Death is Not Something I Want toTalk About With My Mom . . .

Death is Not Something I Want toTalk About With My Mom . . .

(Mom and I working on a jigsaw puzzle in the activity room at the care center)

Mom. 
 
Heaven.
 
Mom is ready to go to heaven. 

Mom talks to everyone who comes into contact with her about this.  Today the speech therapist came in to evaluate her and the first thing she said to him was, "Now I don't want you to do anything to prolong my life."  Mom can't distinguish between a doctor or a therapist, and assumes they are all doctors and she wants to make sure they know she is DNR.

When mom first began to talk about being ready to go, I would hush her and quickly change the subject.  I didn't want to talk about it and I wanted to believe mom didn't know what she was talking about.  I blamed it on the Alzheimer's and shooed it out of my mind.  Yes, I was in denial.  I have been in denial for a long time.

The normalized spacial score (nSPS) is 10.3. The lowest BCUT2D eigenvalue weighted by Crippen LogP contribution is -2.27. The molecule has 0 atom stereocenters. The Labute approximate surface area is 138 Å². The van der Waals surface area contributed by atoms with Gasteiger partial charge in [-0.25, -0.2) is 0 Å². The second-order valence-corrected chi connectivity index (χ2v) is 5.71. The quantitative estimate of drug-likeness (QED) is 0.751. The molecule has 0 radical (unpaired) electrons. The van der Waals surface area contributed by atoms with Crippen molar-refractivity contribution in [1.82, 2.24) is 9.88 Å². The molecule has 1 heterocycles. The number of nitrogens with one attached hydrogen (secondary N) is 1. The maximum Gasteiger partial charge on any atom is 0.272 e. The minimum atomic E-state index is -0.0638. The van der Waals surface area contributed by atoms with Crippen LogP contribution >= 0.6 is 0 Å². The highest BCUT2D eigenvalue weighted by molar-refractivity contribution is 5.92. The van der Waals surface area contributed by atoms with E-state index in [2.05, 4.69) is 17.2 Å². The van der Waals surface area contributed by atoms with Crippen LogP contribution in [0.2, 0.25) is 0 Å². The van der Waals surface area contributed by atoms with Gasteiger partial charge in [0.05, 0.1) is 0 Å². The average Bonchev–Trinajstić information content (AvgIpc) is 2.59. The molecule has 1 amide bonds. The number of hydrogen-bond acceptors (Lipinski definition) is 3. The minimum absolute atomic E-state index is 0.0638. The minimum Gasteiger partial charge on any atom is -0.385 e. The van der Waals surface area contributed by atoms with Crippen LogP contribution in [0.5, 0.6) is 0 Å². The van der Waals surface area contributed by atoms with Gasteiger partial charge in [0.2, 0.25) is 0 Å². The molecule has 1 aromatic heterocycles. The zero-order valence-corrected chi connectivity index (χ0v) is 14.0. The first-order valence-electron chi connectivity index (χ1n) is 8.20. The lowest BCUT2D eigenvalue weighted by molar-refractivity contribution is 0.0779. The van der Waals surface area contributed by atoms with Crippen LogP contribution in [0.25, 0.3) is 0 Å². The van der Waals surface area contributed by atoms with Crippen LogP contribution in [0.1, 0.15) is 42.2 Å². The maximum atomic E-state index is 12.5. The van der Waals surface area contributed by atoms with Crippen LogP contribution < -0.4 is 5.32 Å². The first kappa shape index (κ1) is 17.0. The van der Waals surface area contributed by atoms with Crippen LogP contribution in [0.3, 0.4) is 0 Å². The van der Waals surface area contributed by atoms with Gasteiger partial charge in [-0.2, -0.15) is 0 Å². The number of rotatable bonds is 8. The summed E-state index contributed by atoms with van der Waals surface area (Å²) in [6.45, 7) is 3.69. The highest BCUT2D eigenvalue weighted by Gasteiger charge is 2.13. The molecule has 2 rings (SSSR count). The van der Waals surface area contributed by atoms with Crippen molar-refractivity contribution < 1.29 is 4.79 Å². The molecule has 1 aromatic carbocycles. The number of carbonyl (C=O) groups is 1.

Since mom has moved into the care center I have had to step out o my comfort zone of denial and listen to mom.  Listen to what she is saying in regard to what she feels,  Mom is ready to go and she wants to go.  Everyday she prays that the Lord would take her home.  She talks about seeing my dad again, and how much she misses the man she was married to for 56 years.  She talks about seeing her parents again, my grandparents Papa Soles and Mother Soles.  She talks about seeing Jesus for the first time, and meeting all 3 Mary's.  When mom talks about going to heaven it is her most lucid moments.  She is so aware when she talks of this it startles me.  It scares me.  A.  Lot.

I know I need to listen to her.  I need to follow her wishes.  Honor her.  Respect her wishes and follow through on what she wants.

I don't know when mom will go.  It could be tonight or it could be in 10 years.  Death is not something we can put on a calender to schedule.  It will come in God's time.  In the meantime I am allowing mom to talk to anyone she wants to about this without interruption.  She needs to talk about it and I need to hear it, to remind me that I must do what she desires for herself.

This is by far one of the worst things involved with care taking a parent
 
Death is not something I want to talk about with my mom.

 Marileigh

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